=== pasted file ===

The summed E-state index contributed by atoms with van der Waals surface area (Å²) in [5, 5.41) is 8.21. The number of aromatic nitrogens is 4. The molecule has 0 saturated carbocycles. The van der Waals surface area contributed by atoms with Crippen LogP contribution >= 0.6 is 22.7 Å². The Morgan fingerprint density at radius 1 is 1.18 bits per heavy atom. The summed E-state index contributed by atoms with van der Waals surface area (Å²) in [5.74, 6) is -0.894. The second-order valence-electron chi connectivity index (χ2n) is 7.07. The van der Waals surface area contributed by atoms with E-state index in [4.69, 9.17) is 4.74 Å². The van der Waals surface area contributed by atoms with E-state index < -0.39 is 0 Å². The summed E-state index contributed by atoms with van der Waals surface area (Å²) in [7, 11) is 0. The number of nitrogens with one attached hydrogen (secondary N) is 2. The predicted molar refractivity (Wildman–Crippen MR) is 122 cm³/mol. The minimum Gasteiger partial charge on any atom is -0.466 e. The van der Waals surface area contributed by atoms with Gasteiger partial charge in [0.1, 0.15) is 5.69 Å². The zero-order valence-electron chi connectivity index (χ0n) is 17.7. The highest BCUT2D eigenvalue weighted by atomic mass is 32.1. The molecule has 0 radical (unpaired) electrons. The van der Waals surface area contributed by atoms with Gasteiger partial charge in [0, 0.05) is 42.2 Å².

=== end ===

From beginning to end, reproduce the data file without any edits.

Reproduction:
The summed E-state index contributed by atoms with van der Waals surface area (Å²) in [5, 5.41) is 8.21. The number of aromatic nitrogens is 4. The molecule has 0 saturated carbocycles. The van der Waals surface area contributed by atoms with Crippen LogP contribution >= 0.6 is 22.7 Å². The Morgan fingerprint density at radius 1 is 1.18 bits per heavy atom. The summed E-state index contributed by atoms with van der Waals surface area (Å²) in [5.74, 6) is -0.894. The second-order valence-electron chi connectivity index (χ2n) is 7.07. The van der Waals surface area contributed by atoms with E-state index in [4.69, 9.17) is 4.74 Å². The van der Waals surface area contributed by atoms with E-state index < -0.39 is 0 Å². The summed E-state index contributed by atoms with van der Waals surface area (Å²) in [7, 11) is 0. The number of nitrogens with one attached hydrogen (secondary N) is 2. The predicted molar refractivity (Wildman–Crippen MR) is 122 cm³/mol. The minimum Gasteiger partial charge on any atom is -0.466 e. The van der Waals surface area contributed by atoms with Gasteiger partial charge in [0.1, 0.15) is 5.69 Å². The zero-order valence-electron chi connectivity index (χ0n) is 17.7. The highest BCUT2D eigenvalue weighted by atomic mass is 32.1. The molecule has 0 radical (unpaired) electrons. The van der Waals surface area contributed by atoms with Gasteiger partial charge in [0, 0.05) is 42.2 Å².